The following is a guest post from Geraldine Carter, Co-Founder and Director of Brita Climate Ride, a multi-day bicycle ride to raise money and awareness of climate change. Riders biked from New York to Washington DC from September 20-24. 1Sky was a partner in this effort: Board President Betsy Taylor and CCAN Director Mike Tidwell spoke at different stops, while Internet Director Michael Silberman participated in the ride. Click here for more details.
The Brita Climate Ride was charmed. With a send off by actor Matthew Modine and a spot on the CBS Early Show, riders were excited and inspired for their 300 mile journey to Washington. We set off from New York City with a stunning ferry ride, quickly leaving the Manhattan skyline behind us, with views of Lady Liberty to remind us of what it means to be an American. The first two hours of our trip were very unlike any other bike ride most of us have experienced (check out the short video below).
You guys are unbelievable! Thanks to you, we raised enough money -- in less than 24 hours -- to air 1Sky's ad on the evening of last Tuesday's presidential debate. We had never asked for contributions before, so we had no idea if we'd even come close to our goal. You proved once again that when we work together to show our leaders we're ready for bold climate solutions, we can make a real difference.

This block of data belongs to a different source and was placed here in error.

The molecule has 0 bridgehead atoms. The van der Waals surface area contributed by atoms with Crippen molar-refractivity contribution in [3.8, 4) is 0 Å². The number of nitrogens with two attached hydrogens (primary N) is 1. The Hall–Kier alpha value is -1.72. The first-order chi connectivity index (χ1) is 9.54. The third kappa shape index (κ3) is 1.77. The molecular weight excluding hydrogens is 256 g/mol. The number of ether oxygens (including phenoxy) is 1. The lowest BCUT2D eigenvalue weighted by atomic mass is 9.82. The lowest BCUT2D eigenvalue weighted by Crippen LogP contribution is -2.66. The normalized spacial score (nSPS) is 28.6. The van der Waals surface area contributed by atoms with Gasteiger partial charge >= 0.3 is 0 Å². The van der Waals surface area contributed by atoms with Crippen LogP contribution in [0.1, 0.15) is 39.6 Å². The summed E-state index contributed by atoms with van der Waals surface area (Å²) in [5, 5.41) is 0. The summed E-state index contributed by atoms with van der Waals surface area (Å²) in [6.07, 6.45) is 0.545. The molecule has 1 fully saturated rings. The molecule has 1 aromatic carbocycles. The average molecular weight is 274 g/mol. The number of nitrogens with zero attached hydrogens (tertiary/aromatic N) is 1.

Thanks to you, we were able to air the ad on CNN and MSNBC, in 14 battleground states. Now, let's do it again! Can you contribute to get our demand for solutions back on the air on the eve of next Wednesday's debate? Please make a donation today.
Yesterday, two powerful House Democrats introduced a new climate bill that is substantially weaker than climate change legislation released in the last year. Rep John Dingell (D-MI), Chairman of the powerful Energy and Commerce Committee, and Rep. Rick Boucher (D-VA) have been promising a bill for quite some time, and have spent much of the last Congress discussing various aspects of a climate bill in detailed white papers.
This is the first post by Bob Lyon, 1Sky's Development Coordinator. -- Luis
In just over 12 hours, concerned climate activists like you have donated over $10,000 of the $20,000 we need to show the 1Sky ad during coverage of tonight's debate. Thanks to all of you who contributed and helped spread the word! The 30-second video created by Nikos Spiridakis, a ten-year-old filmmaker and climate activist, reveals a common fear for all of us: What will our future look like if we don't act now (see embeded video below).